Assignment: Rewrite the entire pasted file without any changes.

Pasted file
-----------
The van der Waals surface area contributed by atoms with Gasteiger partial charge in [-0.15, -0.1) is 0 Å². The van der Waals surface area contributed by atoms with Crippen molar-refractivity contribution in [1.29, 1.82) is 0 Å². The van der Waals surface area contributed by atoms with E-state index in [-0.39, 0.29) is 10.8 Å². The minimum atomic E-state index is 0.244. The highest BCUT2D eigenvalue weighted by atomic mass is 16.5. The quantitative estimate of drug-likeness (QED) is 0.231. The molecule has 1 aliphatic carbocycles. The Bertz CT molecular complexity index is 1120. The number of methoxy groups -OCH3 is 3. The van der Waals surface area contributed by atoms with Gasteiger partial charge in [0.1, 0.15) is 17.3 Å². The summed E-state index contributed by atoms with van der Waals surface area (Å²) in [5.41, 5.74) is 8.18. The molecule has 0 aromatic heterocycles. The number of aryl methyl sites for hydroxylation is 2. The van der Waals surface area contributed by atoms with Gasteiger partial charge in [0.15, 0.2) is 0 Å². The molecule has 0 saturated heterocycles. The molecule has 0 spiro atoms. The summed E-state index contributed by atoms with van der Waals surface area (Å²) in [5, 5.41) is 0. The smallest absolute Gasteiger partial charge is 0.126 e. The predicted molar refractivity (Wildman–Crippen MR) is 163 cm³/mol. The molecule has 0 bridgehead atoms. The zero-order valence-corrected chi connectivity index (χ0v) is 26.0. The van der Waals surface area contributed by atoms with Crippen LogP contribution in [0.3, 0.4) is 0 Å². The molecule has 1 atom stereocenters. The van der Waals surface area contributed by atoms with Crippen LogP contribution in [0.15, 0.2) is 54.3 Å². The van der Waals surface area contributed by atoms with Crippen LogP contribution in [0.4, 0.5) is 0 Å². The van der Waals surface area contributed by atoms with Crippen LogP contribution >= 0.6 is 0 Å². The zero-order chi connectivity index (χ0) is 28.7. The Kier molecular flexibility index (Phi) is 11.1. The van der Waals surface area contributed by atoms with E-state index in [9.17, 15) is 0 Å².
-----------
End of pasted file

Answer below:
The van der Waals surface area contributed by atoms with Gasteiger partial charge in [-0.15, -0.1) is 0 Å². The van der Waals surface area contributed by atoms with Crippen molar-refractivity contribution in [1.29, 1.82) is 0 Å². The van der Waals surface area contributed by atoms with E-state index in [-0.39, 0.29) is 10.8 Å². The minimum atomic E-state index is 0.244. The highest BCUT2D eigenvalue weighted by atomic mass is 16.5. The quantitative estimate of drug-likeness (QED) is 0.231. The molecule has 1 aliphatic carbocycles. The Bertz CT molecular complexity index is 1120. The number of methoxy groups -OCH3 is 3. The van der Waals surface area contributed by atoms with Gasteiger partial charge in [0.1, 0.15) is 17.3 Å². The summed E-state index contributed by atoms with van der Waals surface area (Å²) in [5.41, 5.74) is 8.18. The molecule has 0 aromatic heterocycles. The number of aryl methyl sites for hydroxylation is 2. The van der Waals surface area contributed by atoms with Gasteiger partial charge in [0.15, 0.2) is 0 Å². The molecule has 0 saturated heterocycles. The molecule has 0 spiro atoms. The summed E-state index contributed by atoms with van der Waals surface area (Å²) in [5, 5.41) is 0. The smallest absolute Gasteiger partial charge is 0.126 e. The predicted molar refractivity (Wildman–Crippen MR) is 163 cm³/mol. The molecule has 0 bridgehead atoms. The zero-order valence-corrected chi connectivity index (χ0v) is 26.0. The van der Waals surface area contributed by atoms with Crippen LogP contribution in [0.3, 0.4) is 0 Å². The molecule has 1 atom stereocenters. The van der Waals surface area contributed by atoms with Crippen LogP contribution in [0.15, 0.2) is 54.3 Å². The van der Waals surface area contributed by atoms with Crippen LogP contribution in [0.4, 0.5) is 0 Å². The van der Waals surface area contributed by atoms with Crippen LogP contribution >= 0.6 is 0 Å². The zero-order chi connectivity index (χ0) is 28.7. The Kier molecular flexibility index (Phi) is 11.1. The van der Waals surface area contributed by atoms with E-state index in [9.17, 15) is 0 Å².